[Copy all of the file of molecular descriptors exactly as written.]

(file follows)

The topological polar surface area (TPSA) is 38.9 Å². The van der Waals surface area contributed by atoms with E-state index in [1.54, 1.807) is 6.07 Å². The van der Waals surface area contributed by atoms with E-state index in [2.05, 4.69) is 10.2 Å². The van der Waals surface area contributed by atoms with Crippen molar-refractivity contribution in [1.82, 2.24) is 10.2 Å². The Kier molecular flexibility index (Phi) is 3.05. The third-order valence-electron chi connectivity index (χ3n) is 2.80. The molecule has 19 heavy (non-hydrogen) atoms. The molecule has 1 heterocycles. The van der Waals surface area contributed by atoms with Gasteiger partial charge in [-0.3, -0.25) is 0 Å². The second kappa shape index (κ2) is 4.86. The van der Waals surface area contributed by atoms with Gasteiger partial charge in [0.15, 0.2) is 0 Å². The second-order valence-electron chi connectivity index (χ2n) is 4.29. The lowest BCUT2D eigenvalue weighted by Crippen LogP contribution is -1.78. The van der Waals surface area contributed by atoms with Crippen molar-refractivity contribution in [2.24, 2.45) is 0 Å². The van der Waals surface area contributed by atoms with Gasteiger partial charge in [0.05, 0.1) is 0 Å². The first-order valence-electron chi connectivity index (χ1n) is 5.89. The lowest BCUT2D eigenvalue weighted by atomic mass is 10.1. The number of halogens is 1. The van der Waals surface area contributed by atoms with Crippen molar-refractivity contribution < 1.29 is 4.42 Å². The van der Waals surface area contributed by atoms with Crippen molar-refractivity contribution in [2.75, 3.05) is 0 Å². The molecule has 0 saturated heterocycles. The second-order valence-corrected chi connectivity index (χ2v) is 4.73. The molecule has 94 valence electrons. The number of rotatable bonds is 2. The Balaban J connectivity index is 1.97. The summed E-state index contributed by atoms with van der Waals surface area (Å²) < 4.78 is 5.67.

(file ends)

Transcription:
The topological polar surface area (TPSA) is 38.9 Å². The van der Waals surface area contributed by atoms with E-state index in [1.54, 1.807) is 6.07 Å². The van der Waals surface area contributed by atoms with E-state index in [2.05, 4.69) is 10.2 Å². The van der Waals surface area contributed by atoms with Crippen molar-refractivity contribution in [1.82, 2.24) is 10.2 Å². The Kier molecular flexibility index (Phi) is 3.05. The third-order valence-electron chi connectivity index (χ3n) is 2.80. The molecule has 19 heavy (non-hydrogen) atoms. The molecule has 1 heterocycles. The van der Waals surface area contributed by atoms with Gasteiger partial charge in [-0.3, -0.25) is 0 Å². The second kappa shape index (κ2) is 4.86. The van der Waals surface area contributed by atoms with Gasteiger partial charge in [0.15, 0.2) is 0 Å². The second-order valence-electron chi connectivity index (χ2n) is 4.29. The lowest BCUT2D eigenvalue weighted by Crippen LogP contribution is -1.78. The van der Waals surface area contributed by atoms with Crippen molar-refractivity contribution in [2.24, 2.45) is 0 Å². The van der Waals surface area contributed by atoms with Gasteiger partial charge in [0.05, 0.1) is 0 Å². The first-order valence-electron chi connectivity index (χ1n) is 5.89. The lowest BCUT2D eigenvalue weighted by atomic mass is 10.1. The number of halogens is 1. The van der Waals surface area contributed by atoms with Crippen molar-refractivity contribution < 1.29 is 4.42 Å². The van der Waals surface area contributed by atoms with Crippen molar-refractivity contribution in [2.75, 3.05) is 0 Å². The molecule has 0 saturated heterocycles. The second-order valence-corrected chi connectivity index (χ2v) is 4.73. The molecule has 94 valence electrons. The number of rotatable bonds is 2. The Balaban J connectivity index is 1.97. The summed E-state index contributed by atoms with van der Waals surface area (Å²) < 4.78 is 5.67.